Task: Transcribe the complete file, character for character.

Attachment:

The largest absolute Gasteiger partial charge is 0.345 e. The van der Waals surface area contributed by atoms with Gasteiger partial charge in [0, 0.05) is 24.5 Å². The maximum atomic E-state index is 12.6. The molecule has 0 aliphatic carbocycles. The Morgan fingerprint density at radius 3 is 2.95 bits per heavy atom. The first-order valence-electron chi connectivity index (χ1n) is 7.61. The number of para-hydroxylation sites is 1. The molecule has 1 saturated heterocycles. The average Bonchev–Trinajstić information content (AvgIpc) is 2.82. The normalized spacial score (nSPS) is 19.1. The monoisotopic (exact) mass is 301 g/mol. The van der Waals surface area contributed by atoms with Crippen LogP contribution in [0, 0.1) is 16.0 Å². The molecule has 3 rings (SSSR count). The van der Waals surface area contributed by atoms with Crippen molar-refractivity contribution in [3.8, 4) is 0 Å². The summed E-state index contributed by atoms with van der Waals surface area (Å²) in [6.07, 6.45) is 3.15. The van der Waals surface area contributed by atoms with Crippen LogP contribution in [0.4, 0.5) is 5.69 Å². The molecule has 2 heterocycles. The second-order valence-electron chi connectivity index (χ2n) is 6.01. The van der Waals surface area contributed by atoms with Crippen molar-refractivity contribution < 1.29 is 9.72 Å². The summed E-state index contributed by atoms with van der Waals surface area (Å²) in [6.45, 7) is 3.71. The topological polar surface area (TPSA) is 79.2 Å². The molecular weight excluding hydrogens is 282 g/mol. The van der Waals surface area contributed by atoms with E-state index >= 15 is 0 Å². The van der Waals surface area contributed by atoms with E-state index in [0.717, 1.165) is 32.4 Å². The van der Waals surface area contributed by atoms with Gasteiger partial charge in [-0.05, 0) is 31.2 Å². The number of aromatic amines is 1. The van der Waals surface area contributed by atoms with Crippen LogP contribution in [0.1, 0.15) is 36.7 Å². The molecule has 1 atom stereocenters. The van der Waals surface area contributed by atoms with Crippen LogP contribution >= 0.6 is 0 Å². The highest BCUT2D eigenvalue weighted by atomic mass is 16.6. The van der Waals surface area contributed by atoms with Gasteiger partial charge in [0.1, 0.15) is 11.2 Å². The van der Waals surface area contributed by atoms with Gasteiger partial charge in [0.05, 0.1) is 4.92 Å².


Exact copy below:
The largest absolute Gasteiger partial charge is 0.345 e. The van der Waals surface area contributed by atoms with Gasteiger partial charge in [0, 0.05) is 24.5 Å². The maximum atomic E-state index is 12.6. The molecule has 0 aliphatic carbocycles. The Morgan fingerprint density at radius 3 is 2.95 bits per heavy atom. The first-order valence-electron chi connectivity index (χ1n) is 7.61. The number of para-hydroxylation sites is 1. The molecule has 1 saturated heterocycles. The average Bonchev–Trinajstić information content (AvgIpc) is 2.82. The normalized spacial score (nSPS) is 19.1. The monoisotopic (exact) mass is 301 g/mol. The van der Waals surface area contributed by atoms with Crippen LogP contribution in [0, 0.1) is 16.0 Å². The molecule has 3 rings (SSSR count). The van der Waals surface area contributed by atoms with Crippen molar-refractivity contribution in [3.8, 4) is 0 Å². The summed E-state index contributed by atoms with van der Waals surface area (Å²) in [6.07, 6.45) is 3.15. The van der Waals surface area contributed by atoms with Crippen LogP contribution in [0.4, 0.5) is 5.69 Å². The molecule has 2 heterocycles. The second-order valence-electron chi connectivity index (χ2n) is 6.01. The van der Waals surface area contributed by atoms with Crippen molar-refractivity contribution < 1.29 is 9.72 Å². The summed E-state index contributed by atoms with van der Waals surface area (Å²) in [6.45, 7) is 3.71. The topological polar surface area (TPSA) is 79.2 Å². The molecular weight excluding hydrogens is 282 g/mol. The van der Waals surface area contributed by atoms with E-state index >= 15 is 0 Å². The van der Waals surface area contributed by atoms with E-state index in [0.717, 1.165) is 32.4 Å². The van der Waals surface area contributed by atoms with Gasteiger partial charge in [-0.05, 0) is 31.2 Å². The number of aromatic amines is 1. The van der Waals surface area contributed by atoms with Crippen LogP contribution in [0.1, 0.15) is 36.7 Å². The molecule has 1 atom stereocenters. The van der Waals surface area contributed by atoms with Crippen LogP contribution >= 0.6 is 0 Å². The highest BCUT2D eigenvalue weighted by atomic mass is 16.6. The van der Waals surface area contributed by atoms with Gasteiger partial charge in [0.1, 0.15) is 11.2 Å². The van der Waals surface area contributed by atoms with Gasteiger partial charge in [0.05, 0.1) is 4.92 Å².